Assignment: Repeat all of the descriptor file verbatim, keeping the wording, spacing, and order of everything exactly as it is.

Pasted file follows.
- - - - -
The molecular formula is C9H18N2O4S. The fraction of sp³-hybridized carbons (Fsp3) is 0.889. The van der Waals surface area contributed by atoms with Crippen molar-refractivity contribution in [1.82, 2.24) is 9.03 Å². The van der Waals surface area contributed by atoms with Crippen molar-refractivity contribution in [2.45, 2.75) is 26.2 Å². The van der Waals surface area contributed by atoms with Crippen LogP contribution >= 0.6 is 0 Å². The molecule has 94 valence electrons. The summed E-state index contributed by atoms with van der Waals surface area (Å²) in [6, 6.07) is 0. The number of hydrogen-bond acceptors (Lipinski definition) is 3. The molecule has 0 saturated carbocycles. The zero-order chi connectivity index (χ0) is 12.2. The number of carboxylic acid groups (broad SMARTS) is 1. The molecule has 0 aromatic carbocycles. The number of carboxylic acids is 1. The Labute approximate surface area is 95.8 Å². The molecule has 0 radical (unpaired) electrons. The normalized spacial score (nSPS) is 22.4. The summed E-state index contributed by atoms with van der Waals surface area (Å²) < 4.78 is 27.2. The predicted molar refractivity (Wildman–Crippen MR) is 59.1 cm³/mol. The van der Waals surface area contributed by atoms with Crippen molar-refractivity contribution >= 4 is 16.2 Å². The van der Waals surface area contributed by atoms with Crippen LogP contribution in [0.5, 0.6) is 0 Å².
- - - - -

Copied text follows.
The molecular formula is C9H18N2O4S. The fraction of sp³-hybridized carbons (Fsp3) is 0.889. The van der Waals surface area contributed by atoms with Crippen molar-refractivity contribution in [1.82, 2.24) is 9.03 Å². The van der Waals surface area contributed by atoms with Crippen molar-refractivity contribution in [2.45, 2.75) is 26.2 Å². The van der Waals surface area contributed by atoms with Crippen LogP contribution >= 0.6 is 0 Å². The molecule has 94 valence electrons. The summed E-state index contributed by atoms with van der Waals surface area (Å²) in [6, 6.07) is 0. The number of hydrogen-bond acceptors (Lipinski definition) is 3. The molecule has 0 saturated carbocycles. The zero-order chi connectivity index (χ0) is 12.2. The number of carboxylic acid groups (broad SMARTS) is 1. The molecule has 0 aromatic carbocycles. The number of carboxylic acids is 1. The Labute approximate surface area is 95.8 Å². The molecule has 0 radical (unpaired) electrons. The normalized spacial score (nSPS) is 22.4. The summed E-state index contributed by atoms with van der Waals surface area (Å²) < 4.78 is 27.2. The predicted molar refractivity (Wildman–Crippen MR) is 59.1 cm³/mol. The van der Waals surface area contributed by atoms with Crippen molar-refractivity contribution >= 4 is 16.2 Å². The van der Waals surface area contributed by atoms with Crippen LogP contribution in [0.5, 0.6) is 0 Å².